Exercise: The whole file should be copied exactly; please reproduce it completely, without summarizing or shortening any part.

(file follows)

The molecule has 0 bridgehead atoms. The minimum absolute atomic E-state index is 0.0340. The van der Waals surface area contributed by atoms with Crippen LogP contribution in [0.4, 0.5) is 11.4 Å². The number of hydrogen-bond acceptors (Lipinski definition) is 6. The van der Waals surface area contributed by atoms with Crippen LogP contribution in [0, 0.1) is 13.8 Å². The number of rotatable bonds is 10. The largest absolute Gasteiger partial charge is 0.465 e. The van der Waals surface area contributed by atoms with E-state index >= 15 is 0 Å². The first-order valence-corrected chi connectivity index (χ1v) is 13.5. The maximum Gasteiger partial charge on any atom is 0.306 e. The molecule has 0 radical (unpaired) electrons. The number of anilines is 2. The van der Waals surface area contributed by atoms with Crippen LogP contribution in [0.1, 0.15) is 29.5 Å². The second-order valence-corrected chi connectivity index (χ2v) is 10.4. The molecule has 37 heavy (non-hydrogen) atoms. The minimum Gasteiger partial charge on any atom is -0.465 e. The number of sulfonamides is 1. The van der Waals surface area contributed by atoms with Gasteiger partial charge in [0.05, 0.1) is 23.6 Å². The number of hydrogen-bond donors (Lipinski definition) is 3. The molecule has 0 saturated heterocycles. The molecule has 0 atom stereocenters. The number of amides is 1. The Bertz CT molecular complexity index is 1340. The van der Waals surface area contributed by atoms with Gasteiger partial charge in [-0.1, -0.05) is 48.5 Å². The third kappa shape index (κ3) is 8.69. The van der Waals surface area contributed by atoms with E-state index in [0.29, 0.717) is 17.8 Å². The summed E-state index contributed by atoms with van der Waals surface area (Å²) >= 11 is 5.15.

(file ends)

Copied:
The molecule has 0 bridgehead atoms. The minimum absolute atomic E-state index is 0.0340. The van der Waals surface area contributed by atoms with Crippen LogP contribution in [0.4, 0.5) is 11.4 Å². The number of hydrogen-bond acceptors (Lipinski definition) is 6. The van der Waals surface area contributed by atoms with Crippen LogP contribution in [0, 0.1) is 13.8 Å². The number of rotatable bonds is 10. The largest absolute Gasteiger partial charge is 0.465 e. The van der Waals surface area contributed by atoms with E-state index >= 15 is 0 Å². The first-order valence-corrected chi connectivity index (χ1v) is 13.5. The maximum Gasteiger partial charge on any atom is 0.306 e. The molecule has 0 radical (unpaired) electrons. The number of anilines is 2. The van der Waals surface area contributed by atoms with Crippen LogP contribution in [0.1, 0.15) is 29.5 Å². The second-order valence-corrected chi connectivity index (χ2v) is 10.4. The molecule has 37 heavy (non-hydrogen) atoms. The minimum Gasteiger partial charge on any atom is -0.465 e. The number of sulfonamides is 1. The van der Waals surface area contributed by atoms with Gasteiger partial charge in [0.05, 0.1) is 23.6 Å². The number of hydrogen-bond donors (Lipinski definition) is 3. The molecule has 0 saturated heterocycles. The molecule has 0 atom stereocenters. The number of amides is 1. The Bertz CT molecular complexity index is 1340. The van der Waals surface area contributed by atoms with Gasteiger partial charge in [-0.1, -0.05) is 48.5 Å². The third kappa shape index (κ3) is 8.69. The van der Waals surface area contributed by atoms with E-state index in [0.29, 0.717) is 17.8 Å². The summed E-state index contributed by atoms with van der Waals surface area (Å²) >= 11 is 5.15.